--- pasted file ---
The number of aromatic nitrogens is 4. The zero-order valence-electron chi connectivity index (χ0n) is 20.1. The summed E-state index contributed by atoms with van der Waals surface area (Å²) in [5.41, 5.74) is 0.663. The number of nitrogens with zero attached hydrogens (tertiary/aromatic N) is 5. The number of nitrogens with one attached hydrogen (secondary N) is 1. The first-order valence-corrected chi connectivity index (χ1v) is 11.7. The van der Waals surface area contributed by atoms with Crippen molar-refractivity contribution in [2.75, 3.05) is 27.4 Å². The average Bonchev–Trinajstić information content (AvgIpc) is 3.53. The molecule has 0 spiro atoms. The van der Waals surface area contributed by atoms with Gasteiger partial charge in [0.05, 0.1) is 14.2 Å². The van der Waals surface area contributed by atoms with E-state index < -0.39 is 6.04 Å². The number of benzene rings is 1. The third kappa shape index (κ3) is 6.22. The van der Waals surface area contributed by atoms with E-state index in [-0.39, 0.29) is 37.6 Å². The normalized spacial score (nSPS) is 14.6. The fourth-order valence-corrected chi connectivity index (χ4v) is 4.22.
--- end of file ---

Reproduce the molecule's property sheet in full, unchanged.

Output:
The number of aromatic nitrogens is 4. The zero-order valence-electron chi connectivity index (χ0n) is 20.1. The summed E-state index contributed by atoms with van der Waals surface area (Å²) in [5.41, 5.74) is 0.663. The number of nitrogens with zero attached hydrogens (tertiary/aromatic N) is 5. The number of nitrogens with one attached hydrogen (secondary N) is 1. The first-order valence-corrected chi connectivity index (χ1v) is 11.7. The van der Waals surface area contributed by atoms with Crippen molar-refractivity contribution in [2.75, 3.05) is 27.4 Å². The average Bonchev–Trinajstić information content (AvgIpc) is 3.53. The molecule has 0 spiro atoms. The van der Waals surface area contributed by atoms with Gasteiger partial charge in [0.05, 0.1) is 14.2 Å². The van der Waals surface area contributed by atoms with E-state index < -0.39 is 6.04 Å². The number of benzene rings is 1. The third kappa shape index (κ3) is 6.22. The van der Waals surface area contributed by atoms with E-state index in [-0.39, 0.29) is 37.6 Å². The normalized spacial score (nSPS) is 14.6. The fourth-order valence-corrected chi connectivity index (χ4v) is 4.22.